On one afternoon in late March, David Meyers used an orange “mobile shear” that he manipulated like a toy, tearing apart a John Deere 6600 combine carcass — a machine from the 1970s that has been stripped of parts. The shear weighs about 60,000 pounds and the shearing head can cut off a 3-inch thick solid bar of steel to process it for recycling, David said.
The “dirty” parts will go to a shredder to get separated. The “clean” parts will go straight to a steel mill. They have a baler for crushing dirty scrap, cars and appliances into bale-like bundles.
Some parts, like cast-iron pulleys that are broken, will go to a foundry for making things like new brake rotors and possibly engine blocks or gear box housings. Other parts will be cut into three-foot pieces to go off to a steel mill to make into cast iron, or products like fence posts or angle iron and rebar.
Some of the steel being recycled is from grain bins. A large number of the corrugated bin parts from an area elevator stood in a kind of wall, waiting to be shipped to a buyer.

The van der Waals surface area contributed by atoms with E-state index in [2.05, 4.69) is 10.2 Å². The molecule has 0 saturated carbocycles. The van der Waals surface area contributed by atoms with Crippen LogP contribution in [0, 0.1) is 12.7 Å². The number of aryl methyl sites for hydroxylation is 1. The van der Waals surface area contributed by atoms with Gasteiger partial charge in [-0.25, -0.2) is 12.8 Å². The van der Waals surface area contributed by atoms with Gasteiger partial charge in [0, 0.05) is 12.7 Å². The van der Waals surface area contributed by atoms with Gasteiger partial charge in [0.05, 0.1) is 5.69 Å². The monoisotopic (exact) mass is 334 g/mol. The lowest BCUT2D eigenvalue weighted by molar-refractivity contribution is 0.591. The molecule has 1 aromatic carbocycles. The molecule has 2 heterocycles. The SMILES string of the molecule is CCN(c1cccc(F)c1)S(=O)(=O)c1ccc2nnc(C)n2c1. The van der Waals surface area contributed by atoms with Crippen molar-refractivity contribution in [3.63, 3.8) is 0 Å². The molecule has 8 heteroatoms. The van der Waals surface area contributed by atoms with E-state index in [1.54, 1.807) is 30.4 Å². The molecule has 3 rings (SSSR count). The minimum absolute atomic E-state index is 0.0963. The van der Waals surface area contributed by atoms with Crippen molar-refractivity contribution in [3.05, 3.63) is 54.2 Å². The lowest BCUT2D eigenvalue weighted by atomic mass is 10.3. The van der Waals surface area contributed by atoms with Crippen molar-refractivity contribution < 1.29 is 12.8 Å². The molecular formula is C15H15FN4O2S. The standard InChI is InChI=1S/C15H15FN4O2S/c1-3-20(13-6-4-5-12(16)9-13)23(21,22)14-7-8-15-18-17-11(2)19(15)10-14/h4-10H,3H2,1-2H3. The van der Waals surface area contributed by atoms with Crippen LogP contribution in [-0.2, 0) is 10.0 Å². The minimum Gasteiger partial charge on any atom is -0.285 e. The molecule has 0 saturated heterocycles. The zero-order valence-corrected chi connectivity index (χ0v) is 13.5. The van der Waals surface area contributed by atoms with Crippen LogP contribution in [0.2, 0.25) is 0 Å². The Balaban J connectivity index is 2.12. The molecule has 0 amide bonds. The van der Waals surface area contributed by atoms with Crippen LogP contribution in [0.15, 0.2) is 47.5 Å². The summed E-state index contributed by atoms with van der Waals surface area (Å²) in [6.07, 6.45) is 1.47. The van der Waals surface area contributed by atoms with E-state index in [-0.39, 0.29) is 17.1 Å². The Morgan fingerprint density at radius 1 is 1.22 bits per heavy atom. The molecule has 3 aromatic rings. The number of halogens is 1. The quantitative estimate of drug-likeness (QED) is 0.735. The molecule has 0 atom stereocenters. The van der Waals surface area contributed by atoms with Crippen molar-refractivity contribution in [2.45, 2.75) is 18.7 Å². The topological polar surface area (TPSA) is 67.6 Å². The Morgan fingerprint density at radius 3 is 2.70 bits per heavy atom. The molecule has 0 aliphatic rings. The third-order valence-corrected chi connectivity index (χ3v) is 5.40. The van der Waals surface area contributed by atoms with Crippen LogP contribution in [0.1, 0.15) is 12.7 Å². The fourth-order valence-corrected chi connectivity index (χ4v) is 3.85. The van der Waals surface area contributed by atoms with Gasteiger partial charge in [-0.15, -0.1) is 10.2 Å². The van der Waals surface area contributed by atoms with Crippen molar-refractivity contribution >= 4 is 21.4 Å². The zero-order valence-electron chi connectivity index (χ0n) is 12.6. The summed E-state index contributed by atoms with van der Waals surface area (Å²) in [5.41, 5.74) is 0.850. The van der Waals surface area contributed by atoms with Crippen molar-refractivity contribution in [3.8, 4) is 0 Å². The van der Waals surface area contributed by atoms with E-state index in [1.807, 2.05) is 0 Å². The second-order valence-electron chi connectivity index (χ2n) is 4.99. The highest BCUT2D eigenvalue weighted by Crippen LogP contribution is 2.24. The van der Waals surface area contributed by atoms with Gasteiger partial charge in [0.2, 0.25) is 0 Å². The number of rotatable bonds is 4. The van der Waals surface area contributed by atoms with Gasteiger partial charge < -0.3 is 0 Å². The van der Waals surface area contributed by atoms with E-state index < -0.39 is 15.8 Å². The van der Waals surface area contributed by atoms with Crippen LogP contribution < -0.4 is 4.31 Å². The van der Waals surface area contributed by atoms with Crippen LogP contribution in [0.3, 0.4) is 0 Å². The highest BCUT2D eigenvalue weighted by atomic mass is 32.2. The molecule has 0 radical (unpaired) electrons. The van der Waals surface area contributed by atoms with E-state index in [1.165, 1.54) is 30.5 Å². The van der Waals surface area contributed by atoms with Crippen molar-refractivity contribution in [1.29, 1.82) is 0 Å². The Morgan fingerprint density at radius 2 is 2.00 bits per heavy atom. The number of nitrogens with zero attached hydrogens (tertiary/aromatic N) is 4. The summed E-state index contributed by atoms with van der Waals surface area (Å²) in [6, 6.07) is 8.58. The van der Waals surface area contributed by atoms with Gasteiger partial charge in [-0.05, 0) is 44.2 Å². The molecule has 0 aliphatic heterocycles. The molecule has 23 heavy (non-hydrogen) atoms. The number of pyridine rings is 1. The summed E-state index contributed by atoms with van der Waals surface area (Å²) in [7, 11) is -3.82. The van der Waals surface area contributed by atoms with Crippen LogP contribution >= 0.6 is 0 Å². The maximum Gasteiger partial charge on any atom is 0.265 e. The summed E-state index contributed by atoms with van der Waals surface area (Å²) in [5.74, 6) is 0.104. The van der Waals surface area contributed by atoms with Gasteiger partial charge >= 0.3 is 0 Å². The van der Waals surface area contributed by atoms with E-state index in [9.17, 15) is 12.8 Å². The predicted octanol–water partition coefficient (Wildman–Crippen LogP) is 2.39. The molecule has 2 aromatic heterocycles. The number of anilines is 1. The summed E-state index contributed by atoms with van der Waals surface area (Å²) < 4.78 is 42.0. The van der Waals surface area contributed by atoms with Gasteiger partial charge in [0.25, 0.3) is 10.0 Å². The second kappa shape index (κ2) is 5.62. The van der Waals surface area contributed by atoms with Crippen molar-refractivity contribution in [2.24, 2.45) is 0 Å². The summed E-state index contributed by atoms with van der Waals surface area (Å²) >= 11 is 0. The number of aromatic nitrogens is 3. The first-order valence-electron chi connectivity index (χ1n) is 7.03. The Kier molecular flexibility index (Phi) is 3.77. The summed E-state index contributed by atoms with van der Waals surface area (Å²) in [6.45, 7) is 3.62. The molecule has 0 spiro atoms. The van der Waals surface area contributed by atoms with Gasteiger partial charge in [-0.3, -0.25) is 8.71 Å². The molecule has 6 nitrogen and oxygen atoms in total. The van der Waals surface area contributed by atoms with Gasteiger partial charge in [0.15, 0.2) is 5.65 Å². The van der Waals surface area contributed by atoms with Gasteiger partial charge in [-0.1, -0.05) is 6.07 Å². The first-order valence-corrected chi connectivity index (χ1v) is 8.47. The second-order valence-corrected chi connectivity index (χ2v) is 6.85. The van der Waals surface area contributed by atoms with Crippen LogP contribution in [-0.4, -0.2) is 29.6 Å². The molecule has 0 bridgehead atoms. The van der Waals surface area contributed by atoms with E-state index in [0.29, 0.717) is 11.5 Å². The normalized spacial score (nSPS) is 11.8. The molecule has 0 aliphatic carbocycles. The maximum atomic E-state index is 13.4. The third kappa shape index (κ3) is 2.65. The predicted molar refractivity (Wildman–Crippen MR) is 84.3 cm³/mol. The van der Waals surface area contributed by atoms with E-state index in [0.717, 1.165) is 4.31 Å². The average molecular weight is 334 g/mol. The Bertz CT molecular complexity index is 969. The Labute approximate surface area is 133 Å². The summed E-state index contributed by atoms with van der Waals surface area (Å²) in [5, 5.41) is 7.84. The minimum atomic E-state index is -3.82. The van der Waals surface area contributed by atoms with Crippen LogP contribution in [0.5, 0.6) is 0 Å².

In 2013, the Meyers family put more than $2 million into a machine shop and a scrap rail loading in a siding on the BNSF line, about four miles east of Aberdeen. They acquired some of the equipment assets from a machine shop in Aberdeen that was closing.
Employees in the “clean” machine shop do things like rebuild cylinder heads, blocks and crankshafts that Meyers will sell. They also do custom machine work.
The long game
Paul has concerns about the future, including the workforce and what he perceives as a decline of available workers and work ethic. He also worries about “just-in-time” supply chain economics that are good for corporations when things go smoothly, but leave the economy vulnerable in market shocks and trade disruptions.
But he and his sons generally are optimistic about the future for their business and for their family.
“There’s always going to be machines,” David said. “Machines always get wrecked, they’re always going to get broken. As long as the world still needs food, people are going to need equipment to grow it, spray it, harvest it, till it. As long as they keep breaking things, we’ll supply the parts that we can.”